Thursday, November 26, 2015 – Issy-les-Moulineaux to Paris
I am shocked at how many people smoke in Paris. I see no active campaigns against smoking, although there is a campaign encouraging people not to throw their cigarette butts on the ground. The billboard announces that Parisians toss 350 tons of cigarette butts a year. I wonder how many municipal workers are thus ensured full employment? And I wonder about the global carbon footprint of cigarette consumption?
It is Thanksgiving, and the day is cool but sunny. I have an easy 5-mile trek to central Paris, crossing the Seine River where my end point today is L’Arc de Triomphe. My final day’s walk will be from there to the UN Climate Summit’s conference site in the northeast suburb of Le Bourget.
I see on the streets of Paris all the preparations relevant to the summit, and it strikes me that this event is as important to Paris as the Olympics would be to any major city in the world. But unlike the Olympics, we should hardly expect 24/7 coverage on U.S. television, and perhaps very little coverage at all.
But can it be fully on board if the voices of the average person are silenced? On Sunday, I will finish the last six miles of this 200+ mile walk, despite the French government’s decision to ban protests, marches and other “outdoor activities.”
In the wake of the November 13 terrorist attacks, caution and vigilance are essential. I get that. I support that. But squashing public participation is wrong and unjustified.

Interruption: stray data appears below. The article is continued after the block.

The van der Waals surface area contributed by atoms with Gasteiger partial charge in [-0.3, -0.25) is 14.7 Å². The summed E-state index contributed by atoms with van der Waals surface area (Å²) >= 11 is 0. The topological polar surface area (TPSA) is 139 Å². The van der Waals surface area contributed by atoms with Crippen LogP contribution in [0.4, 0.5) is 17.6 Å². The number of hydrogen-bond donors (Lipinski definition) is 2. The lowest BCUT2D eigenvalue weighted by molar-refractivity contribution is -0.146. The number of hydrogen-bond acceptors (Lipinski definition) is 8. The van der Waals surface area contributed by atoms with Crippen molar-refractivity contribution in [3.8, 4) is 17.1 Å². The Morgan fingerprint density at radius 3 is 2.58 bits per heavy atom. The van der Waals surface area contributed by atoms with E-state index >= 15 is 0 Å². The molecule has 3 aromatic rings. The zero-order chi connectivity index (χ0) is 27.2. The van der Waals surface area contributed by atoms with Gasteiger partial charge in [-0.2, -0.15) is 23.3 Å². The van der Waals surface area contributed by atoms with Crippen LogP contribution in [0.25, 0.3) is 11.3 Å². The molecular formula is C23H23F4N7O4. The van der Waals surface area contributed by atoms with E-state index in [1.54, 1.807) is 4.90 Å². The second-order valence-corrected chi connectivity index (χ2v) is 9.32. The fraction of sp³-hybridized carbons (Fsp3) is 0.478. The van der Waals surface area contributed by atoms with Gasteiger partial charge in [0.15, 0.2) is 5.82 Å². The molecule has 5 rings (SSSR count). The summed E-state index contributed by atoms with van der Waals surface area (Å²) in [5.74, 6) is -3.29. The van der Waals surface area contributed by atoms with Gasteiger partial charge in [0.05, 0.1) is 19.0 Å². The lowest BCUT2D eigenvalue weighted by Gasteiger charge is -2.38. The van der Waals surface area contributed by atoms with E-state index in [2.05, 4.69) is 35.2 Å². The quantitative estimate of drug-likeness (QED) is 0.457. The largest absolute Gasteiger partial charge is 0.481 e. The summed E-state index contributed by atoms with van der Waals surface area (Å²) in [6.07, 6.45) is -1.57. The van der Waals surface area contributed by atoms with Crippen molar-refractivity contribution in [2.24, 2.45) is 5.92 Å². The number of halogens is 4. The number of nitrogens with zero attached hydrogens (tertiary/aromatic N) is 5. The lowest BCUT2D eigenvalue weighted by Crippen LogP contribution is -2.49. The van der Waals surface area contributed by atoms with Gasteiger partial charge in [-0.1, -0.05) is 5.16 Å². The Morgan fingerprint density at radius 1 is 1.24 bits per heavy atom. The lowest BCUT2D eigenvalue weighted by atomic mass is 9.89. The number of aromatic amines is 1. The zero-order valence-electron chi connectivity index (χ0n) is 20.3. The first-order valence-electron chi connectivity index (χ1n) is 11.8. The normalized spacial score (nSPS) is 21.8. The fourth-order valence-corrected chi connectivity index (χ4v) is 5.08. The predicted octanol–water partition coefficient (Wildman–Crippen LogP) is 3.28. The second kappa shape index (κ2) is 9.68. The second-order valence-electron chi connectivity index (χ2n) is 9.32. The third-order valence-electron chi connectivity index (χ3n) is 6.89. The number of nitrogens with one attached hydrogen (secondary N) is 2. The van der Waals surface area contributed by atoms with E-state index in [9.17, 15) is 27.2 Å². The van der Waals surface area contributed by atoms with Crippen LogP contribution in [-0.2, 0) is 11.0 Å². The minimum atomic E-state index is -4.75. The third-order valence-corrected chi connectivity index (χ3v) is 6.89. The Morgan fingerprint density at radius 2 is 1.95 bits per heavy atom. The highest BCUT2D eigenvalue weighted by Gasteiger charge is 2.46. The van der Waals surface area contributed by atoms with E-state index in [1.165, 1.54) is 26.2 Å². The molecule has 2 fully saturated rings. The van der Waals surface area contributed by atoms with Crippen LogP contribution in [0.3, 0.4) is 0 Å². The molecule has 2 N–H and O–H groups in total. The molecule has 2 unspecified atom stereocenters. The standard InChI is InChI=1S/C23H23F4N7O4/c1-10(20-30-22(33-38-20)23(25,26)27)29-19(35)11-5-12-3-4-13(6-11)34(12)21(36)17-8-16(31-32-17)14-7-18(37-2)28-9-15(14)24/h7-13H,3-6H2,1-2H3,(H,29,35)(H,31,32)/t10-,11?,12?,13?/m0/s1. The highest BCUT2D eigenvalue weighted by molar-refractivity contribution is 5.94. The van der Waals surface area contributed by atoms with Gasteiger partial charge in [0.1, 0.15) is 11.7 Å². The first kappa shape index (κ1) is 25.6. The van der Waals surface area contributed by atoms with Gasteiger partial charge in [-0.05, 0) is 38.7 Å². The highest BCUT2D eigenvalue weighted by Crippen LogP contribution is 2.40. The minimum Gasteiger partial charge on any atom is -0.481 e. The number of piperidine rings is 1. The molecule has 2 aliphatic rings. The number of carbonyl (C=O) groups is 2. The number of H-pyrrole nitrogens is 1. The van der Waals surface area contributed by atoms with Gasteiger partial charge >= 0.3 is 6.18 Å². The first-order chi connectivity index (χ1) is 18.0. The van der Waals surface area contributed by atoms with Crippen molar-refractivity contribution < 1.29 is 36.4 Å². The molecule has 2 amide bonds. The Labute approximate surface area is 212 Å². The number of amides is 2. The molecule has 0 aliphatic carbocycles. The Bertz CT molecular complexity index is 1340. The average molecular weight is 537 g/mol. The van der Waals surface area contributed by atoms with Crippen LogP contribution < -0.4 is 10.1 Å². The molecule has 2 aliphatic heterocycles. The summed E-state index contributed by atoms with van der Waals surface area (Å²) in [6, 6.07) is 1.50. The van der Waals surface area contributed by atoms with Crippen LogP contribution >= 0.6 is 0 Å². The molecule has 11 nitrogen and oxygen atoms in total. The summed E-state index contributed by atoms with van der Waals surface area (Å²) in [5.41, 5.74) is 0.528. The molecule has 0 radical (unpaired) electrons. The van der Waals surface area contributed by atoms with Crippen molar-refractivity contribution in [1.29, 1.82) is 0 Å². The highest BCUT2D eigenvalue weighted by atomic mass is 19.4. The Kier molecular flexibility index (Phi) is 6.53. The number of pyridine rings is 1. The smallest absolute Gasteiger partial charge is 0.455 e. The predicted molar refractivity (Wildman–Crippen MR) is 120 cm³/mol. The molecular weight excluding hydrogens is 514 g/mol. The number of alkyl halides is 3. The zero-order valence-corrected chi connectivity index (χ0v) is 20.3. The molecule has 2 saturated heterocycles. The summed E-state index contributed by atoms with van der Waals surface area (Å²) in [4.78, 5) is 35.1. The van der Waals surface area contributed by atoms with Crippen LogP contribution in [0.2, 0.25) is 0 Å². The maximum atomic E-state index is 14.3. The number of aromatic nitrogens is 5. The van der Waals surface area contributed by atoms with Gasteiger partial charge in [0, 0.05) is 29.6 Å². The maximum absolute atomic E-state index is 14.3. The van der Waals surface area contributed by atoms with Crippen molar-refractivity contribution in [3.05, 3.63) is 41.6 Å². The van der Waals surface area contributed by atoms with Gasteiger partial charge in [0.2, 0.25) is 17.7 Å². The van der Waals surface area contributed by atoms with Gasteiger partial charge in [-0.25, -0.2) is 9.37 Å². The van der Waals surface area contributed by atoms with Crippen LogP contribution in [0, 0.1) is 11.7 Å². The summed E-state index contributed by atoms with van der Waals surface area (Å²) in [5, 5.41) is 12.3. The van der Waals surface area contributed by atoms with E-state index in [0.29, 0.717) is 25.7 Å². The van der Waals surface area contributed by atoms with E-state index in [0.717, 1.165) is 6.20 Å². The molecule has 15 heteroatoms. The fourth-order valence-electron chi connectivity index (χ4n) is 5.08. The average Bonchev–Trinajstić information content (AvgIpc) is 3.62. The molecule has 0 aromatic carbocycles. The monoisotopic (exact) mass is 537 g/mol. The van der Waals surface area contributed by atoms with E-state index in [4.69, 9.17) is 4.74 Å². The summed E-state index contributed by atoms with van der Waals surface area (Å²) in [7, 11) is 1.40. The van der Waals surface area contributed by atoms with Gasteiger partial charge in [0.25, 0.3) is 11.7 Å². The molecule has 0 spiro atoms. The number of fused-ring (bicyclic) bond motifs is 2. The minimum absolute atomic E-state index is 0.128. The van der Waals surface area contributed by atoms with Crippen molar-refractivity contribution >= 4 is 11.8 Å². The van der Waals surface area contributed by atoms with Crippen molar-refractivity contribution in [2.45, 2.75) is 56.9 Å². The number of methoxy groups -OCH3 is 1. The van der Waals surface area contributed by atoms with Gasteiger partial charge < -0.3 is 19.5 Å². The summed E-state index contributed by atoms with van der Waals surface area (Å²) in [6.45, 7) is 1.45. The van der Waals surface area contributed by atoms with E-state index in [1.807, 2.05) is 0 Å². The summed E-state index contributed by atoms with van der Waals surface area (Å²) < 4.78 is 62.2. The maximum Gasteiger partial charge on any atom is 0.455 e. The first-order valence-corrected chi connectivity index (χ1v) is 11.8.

It’s really a question of priorities. The French government allows Christmas events to continue. The crowded markets I saw yesterday along the Champs-Elysées weren’t canceled. Sporting events will go on. The actual Summit continues as planned.
What I hear some people in Paris saying is that this is an intentional effort to silence the grassroots and the voices of those most affected by climate change. And since President Obama has not raised any objections with French President Hollande, I can only assume that the Obama administration supports the French government in this silencing of the public’s voice in the climate debate.
It will be interesting to see what happens on Sunday, with the march that anticipated hundreds of thousands of people being cancelled. I hear more and more rumblings that something will happen, that people will not be silent, even though many of the established grassroots organizations that were behind the march have meekly complied with the government’s request. I am not sure I’ll be able to walk to the summit, to conclude my journey as planned. We’ll see. I’ll give it my best.
My Thanksgiving dinner tonight is with five strangers. We are crammed together in a packed little restaurant, a place described to me as a “couscous restaurant.” I have vegetables, couscous, and some wonderful conversation with four Parisians and an Algerian. As I have come to expect, they all understand the urgency of climate change. But the Algerian man feels rather hopeless. I tell him I am cautiously optimistic that what comes out of the climate summit will give us all a much-needed dose of hope.
That remains to be seen. For today, I am thankful that we have made it to Paris, that I have met so many wonderful people along the way, and for this delicious variation on the traditional Thanksgiving dinner.